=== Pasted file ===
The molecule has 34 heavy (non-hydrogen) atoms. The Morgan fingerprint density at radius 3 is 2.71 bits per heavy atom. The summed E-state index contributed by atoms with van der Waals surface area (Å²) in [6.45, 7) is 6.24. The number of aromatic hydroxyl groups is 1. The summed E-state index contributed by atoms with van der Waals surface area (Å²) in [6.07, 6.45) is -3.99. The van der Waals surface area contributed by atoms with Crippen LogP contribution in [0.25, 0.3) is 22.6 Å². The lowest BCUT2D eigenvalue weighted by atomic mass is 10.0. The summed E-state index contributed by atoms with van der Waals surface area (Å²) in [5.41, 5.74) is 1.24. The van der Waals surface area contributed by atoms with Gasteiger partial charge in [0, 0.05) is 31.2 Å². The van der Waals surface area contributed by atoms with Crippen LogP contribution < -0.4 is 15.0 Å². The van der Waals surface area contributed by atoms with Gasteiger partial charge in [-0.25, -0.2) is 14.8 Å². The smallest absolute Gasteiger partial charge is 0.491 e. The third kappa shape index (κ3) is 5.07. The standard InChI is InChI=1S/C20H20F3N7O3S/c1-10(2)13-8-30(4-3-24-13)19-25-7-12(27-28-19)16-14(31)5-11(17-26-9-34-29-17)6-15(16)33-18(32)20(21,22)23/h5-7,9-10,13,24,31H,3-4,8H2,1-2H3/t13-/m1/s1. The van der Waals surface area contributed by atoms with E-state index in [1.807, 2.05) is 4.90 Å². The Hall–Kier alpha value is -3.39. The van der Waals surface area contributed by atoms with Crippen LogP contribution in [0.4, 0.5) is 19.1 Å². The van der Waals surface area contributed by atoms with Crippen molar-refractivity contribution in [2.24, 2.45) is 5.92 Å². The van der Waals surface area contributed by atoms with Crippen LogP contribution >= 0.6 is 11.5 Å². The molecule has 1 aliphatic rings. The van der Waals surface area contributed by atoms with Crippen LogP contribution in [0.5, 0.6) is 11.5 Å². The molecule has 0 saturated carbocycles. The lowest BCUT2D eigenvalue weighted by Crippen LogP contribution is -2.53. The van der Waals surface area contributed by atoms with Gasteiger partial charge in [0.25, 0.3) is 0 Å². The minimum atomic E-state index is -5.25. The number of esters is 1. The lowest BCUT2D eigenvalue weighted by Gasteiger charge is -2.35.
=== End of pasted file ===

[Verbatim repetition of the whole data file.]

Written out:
The molecule has 34 heavy (non-hydrogen) atoms. The Morgan fingerprint density at radius 3 is 2.71 bits per heavy atom. The summed E-state index contributed by atoms with van der Waals surface area (Å²) in [6.45, 7) is 6.24. The number of aromatic hydroxyl groups is 1. The summed E-state index contributed by atoms with van der Waals surface area (Å²) in [6.07, 6.45) is -3.99. The van der Waals surface area contributed by atoms with Crippen LogP contribution in [0.25, 0.3) is 22.6 Å². The lowest BCUT2D eigenvalue weighted by atomic mass is 10.0. The summed E-state index contributed by atoms with van der Waals surface area (Å²) in [5.41, 5.74) is 1.24. The van der Waals surface area contributed by atoms with Gasteiger partial charge in [0, 0.05) is 31.2 Å². The van der Waals surface area contributed by atoms with Crippen LogP contribution < -0.4 is 15.0 Å². The van der Waals surface area contributed by atoms with Gasteiger partial charge in [-0.25, -0.2) is 14.8 Å². The smallest absolute Gasteiger partial charge is 0.491 e. The third kappa shape index (κ3) is 5.07. The standard InChI is InChI=1S/C20H20F3N7O3S/c1-10(2)13-8-30(4-3-24-13)19-25-7-12(27-28-19)16-14(31)5-11(17-26-9-34-29-17)6-15(16)33-18(32)20(21,22)23/h5-7,9-10,13,24,31H,3-4,8H2,1-2H3/t13-/m1/s1. The van der Waals surface area contributed by atoms with E-state index in [1.807, 2.05) is 4.90 Å². The Hall–Kier alpha value is -3.39. The van der Waals surface area contributed by atoms with Crippen LogP contribution in [0.4, 0.5) is 19.1 Å². The van der Waals surface area contributed by atoms with Crippen molar-refractivity contribution in [2.24, 2.45) is 5.92 Å². The van der Waals surface area contributed by atoms with Crippen LogP contribution >= 0.6 is 11.5 Å². The molecule has 1 aliphatic rings. The van der Waals surface area contributed by atoms with Crippen LogP contribution in [0.5, 0.6) is 11.5 Å². The molecule has 0 saturated carbocycles. The lowest BCUT2D eigenvalue weighted by Crippen LogP contribution is -2.53. The van der Waals surface area contributed by atoms with Gasteiger partial charge in [0.25, 0.3) is 0 Å². The minimum atomic E-state index is -5.25. The number of esters is 1. The lowest BCUT2D eigenvalue weighted by Gasteiger charge is -2.35.